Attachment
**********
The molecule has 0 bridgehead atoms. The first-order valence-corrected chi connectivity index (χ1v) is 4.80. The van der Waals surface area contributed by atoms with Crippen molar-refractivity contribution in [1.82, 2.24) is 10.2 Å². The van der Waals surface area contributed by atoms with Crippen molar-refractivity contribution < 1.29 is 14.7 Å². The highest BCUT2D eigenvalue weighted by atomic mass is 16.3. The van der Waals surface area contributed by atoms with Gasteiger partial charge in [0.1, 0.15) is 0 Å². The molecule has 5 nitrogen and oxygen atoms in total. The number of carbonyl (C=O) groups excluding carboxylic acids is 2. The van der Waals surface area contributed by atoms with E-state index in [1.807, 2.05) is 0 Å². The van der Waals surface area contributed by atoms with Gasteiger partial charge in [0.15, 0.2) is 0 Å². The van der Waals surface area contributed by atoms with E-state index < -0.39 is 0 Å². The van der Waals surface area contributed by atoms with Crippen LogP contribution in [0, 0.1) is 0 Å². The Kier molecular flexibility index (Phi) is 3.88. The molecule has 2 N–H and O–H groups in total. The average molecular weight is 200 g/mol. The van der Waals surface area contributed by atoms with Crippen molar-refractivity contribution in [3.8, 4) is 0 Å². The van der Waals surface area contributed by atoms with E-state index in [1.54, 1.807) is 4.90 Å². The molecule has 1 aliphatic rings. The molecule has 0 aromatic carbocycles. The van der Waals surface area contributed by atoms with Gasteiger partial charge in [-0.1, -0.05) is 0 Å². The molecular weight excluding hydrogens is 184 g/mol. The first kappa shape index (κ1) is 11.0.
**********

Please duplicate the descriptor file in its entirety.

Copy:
The molecule has 0 bridgehead atoms. The first-order valence-corrected chi connectivity index (χ1v) is 4.80. The van der Waals surface area contributed by atoms with Crippen molar-refractivity contribution in [1.82, 2.24) is 10.2 Å². The van der Waals surface area contributed by atoms with Crippen molar-refractivity contribution < 1.29 is 14.7 Å². The highest BCUT2D eigenvalue weighted by atomic mass is 16.3. The van der Waals surface area contributed by atoms with Gasteiger partial charge in [0.1, 0.15) is 0 Å². The molecule has 5 nitrogen and oxygen atoms in total. The number of carbonyl (C=O) groups excluding carboxylic acids is 2. The van der Waals surface area contributed by atoms with E-state index in [1.807, 2.05) is 0 Å². The van der Waals surface area contributed by atoms with Gasteiger partial charge in [0.15, 0.2) is 0 Å². The van der Waals surface area contributed by atoms with E-state index < -0.39 is 0 Å². The van der Waals surface area contributed by atoms with Crippen LogP contribution in [0, 0.1) is 0 Å². The Kier molecular flexibility index (Phi) is 3.88. The molecule has 2 N–H and O–H groups in total. The average molecular weight is 200 g/mol. The van der Waals surface area contributed by atoms with Crippen molar-refractivity contribution in [3.8, 4) is 0 Å². The van der Waals surface area contributed by atoms with E-state index in [1.54, 1.807) is 4.90 Å². The molecule has 1 aliphatic rings. The molecule has 0 aromatic carbocycles. The van der Waals surface area contributed by atoms with Gasteiger partial charge in [-0.1, -0.05) is 0 Å². The molecular weight excluding hydrogens is 184 g/mol. The first kappa shape index (κ1) is 11.0.